Communicating erroneous or biased results to the public via the media can cause considerable harm to society and science. Patients may make poor decisions based on misinformation, latch onto false hopes, or become needlessly alarmed about baseless health risks. Scientists may waste time and money attempting to reproduce poorly described experiments. Fiascos involving claims of spectacular discoveries subsequently proven wrong can erode the public’s confidence in the research enterprise and support for science.
Although the argument against making an exception to the Ingelfinger Rule still has considerable merit, it is important to realize that scientific journals have very little power to prevent scientists from bypassing rigorous peer review. Scientists can publish press releases or post papers on their blogs, discussion forums, preprint servers, and various electronic outlets. For a fee, scientists can also disseminate their work in open access journals that guarantee rapid review and publication and have minimal standards of peer review, i.e. so called “predatory journals.” Additionally, the internet includes numerous websites containing ill-founded or fraudulent claims concerning medical products, services, treatments, and theories. No group of journals, let alone a single journal, can stop this flood of medical misinformation.
Also, preprint servers are not a dumping ground for low-quality science but offer a valuable form of peer review that can minimize errors and biases in research. Indeed, according to one study 73% of articles posted on preprint servers were eventually published in peer reviewed journals. Although the additional review provided by journals likely enhanced the quality of this research, this study indicates that the vast majority of articles posted on preprint servers probably represent high-quality research.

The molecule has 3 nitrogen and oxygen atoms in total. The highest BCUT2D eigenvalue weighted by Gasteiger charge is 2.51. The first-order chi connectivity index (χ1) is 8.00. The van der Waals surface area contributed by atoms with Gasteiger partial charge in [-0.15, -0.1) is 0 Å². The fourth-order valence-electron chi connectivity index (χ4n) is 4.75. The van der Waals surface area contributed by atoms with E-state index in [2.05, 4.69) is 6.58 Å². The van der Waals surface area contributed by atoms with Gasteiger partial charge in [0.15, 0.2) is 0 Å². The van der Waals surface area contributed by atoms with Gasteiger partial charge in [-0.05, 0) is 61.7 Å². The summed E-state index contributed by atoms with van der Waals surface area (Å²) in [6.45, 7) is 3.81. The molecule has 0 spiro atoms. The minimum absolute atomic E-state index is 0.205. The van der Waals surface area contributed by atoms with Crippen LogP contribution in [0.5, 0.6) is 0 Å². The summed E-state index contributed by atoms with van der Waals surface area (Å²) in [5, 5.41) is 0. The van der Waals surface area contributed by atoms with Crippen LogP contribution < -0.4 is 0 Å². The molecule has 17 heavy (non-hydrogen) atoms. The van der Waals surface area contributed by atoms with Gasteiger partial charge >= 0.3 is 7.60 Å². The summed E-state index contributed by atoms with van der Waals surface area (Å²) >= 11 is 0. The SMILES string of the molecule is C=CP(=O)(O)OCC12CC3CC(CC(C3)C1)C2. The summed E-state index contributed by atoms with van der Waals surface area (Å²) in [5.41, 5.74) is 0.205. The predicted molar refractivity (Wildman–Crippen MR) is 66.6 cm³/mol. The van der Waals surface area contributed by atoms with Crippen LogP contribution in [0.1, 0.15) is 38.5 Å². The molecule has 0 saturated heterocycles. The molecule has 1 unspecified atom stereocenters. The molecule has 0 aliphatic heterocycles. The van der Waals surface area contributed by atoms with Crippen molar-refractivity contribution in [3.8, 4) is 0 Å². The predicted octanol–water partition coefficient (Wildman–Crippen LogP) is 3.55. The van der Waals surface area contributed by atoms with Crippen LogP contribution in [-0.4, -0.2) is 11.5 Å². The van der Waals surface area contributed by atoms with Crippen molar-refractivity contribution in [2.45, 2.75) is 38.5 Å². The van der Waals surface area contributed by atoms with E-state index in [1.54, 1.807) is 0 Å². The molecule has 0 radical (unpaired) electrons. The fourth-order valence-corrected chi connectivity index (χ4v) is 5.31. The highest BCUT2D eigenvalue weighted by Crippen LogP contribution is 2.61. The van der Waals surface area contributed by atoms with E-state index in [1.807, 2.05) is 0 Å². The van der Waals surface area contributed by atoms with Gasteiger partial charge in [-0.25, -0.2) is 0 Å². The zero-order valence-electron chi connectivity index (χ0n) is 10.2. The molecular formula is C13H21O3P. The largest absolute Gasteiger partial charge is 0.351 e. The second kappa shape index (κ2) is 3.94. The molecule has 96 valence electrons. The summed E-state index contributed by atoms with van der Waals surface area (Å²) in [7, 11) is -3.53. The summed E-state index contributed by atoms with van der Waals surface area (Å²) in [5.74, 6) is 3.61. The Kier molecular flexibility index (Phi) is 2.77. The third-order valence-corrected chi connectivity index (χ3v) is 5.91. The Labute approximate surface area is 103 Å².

Given these critiques of the argument against making an exception to the Ingelfinger Rule, perhaps the best way to move forward would be for journals that publish clinical research to allow investigators to post their studies on validated preprint servers prior to submission. A validated server would be a website, such as arXiv, which is known to contain high-quality science. Validated servers should also include a disclaimer for patients looking for clinically-relevant information that would warn them that the research has not been reviewed by a scientific journal and should not serve as a basis for medical decision-making. The disclaimer would also advise patients to talk with their doctors about studies posted on the site that interest them.
Posting articles on preprint servers is the wave of the future and journals that publish clinical research should consider how they can abide by this trend while promoting rigorous peer review.
This research was supported by the intramural program of the National Institute of Environmental Health Sciences (NIH), National Institutes of Health (NIH). It does not represent the views of the NIEHS, NIH or US government.